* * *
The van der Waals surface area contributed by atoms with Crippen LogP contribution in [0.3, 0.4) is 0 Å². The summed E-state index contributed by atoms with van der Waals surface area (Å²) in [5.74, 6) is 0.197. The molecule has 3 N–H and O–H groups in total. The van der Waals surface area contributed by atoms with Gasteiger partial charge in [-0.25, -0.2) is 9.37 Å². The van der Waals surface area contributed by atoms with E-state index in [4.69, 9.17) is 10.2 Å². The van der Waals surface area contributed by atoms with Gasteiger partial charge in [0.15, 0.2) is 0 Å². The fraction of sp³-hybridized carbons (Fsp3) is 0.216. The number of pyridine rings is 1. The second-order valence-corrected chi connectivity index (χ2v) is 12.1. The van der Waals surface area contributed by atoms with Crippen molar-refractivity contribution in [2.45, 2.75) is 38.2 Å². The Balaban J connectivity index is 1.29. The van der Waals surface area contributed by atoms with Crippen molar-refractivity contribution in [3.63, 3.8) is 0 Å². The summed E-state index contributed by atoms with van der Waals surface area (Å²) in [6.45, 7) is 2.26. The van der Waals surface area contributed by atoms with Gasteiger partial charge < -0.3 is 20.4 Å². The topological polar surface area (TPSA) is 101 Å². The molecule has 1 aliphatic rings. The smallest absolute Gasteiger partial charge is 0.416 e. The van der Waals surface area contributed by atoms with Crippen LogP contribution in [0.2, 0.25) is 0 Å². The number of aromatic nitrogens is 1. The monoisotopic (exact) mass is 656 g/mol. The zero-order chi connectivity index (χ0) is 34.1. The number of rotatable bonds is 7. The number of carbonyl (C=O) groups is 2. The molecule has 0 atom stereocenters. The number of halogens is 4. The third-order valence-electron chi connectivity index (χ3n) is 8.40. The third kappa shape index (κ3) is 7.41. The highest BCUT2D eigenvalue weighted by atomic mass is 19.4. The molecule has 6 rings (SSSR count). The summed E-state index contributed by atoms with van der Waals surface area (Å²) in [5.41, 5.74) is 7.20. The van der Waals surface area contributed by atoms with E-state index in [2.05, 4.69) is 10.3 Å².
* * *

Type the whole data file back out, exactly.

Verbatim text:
The van der Waals surface area contributed by atoms with Crippen LogP contribution in [0.3, 0.4) is 0 Å². The summed E-state index contributed by atoms with van der Waals surface area (Å²) in [5.74, 6) is 0.197. The molecule has 3 N–H and O–H groups in total. The van der Waals surface area contributed by atoms with Gasteiger partial charge in [-0.25, -0.2) is 9.37 Å². The van der Waals surface area contributed by atoms with E-state index in [4.69, 9.17) is 10.2 Å². The van der Waals surface area contributed by atoms with Gasteiger partial charge in [0.15, 0.2) is 0 Å². The fraction of sp³-hybridized carbons (Fsp3) is 0.216. The number of pyridine rings is 1. The second-order valence-corrected chi connectivity index (χ2v) is 12.1. The van der Waals surface area contributed by atoms with Crippen molar-refractivity contribution in [2.45, 2.75) is 38.2 Å². The Balaban J connectivity index is 1.29. The van der Waals surface area contributed by atoms with Crippen molar-refractivity contribution in [3.63, 3.8) is 0 Å². The summed E-state index contributed by atoms with van der Waals surface area (Å²) in [6.45, 7) is 2.26. The van der Waals surface area contributed by atoms with Gasteiger partial charge < -0.3 is 20.4 Å². The topological polar surface area (TPSA) is 101 Å². The molecule has 1 aliphatic rings. The smallest absolute Gasteiger partial charge is 0.416 e. The van der Waals surface area contributed by atoms with Crippen LogP contribution in [0.2, 0.25) is 0 Å². The number of aromatic nitrogens is 1. The monoisotopic (exact) mass is 656 g/mol. The zero-order chi connectivity index (χ0) is 34.1. The number of rotatable bonds is 7. The number of carbonyl (C=O) groups is 2. The molecule has 0 atom stereocenters. The number of halogens is 4. The third-order valence-electron chi connectivity index (χ3n) is 8.40. The third kappa shape index (κ3) is 7.41. The highest BCUT2D eigenvalue weighted by atomic mass is 19.4. The molecule has 6 rings (SSSR count). The summed E-state index contributed by atoms with van der Waals surface area (Å²) in [5.41, 5.74) is 7.20. The van der Waals surface area contributed by atoms with E-state index in [2.05, 4.69) is 10.3 Å².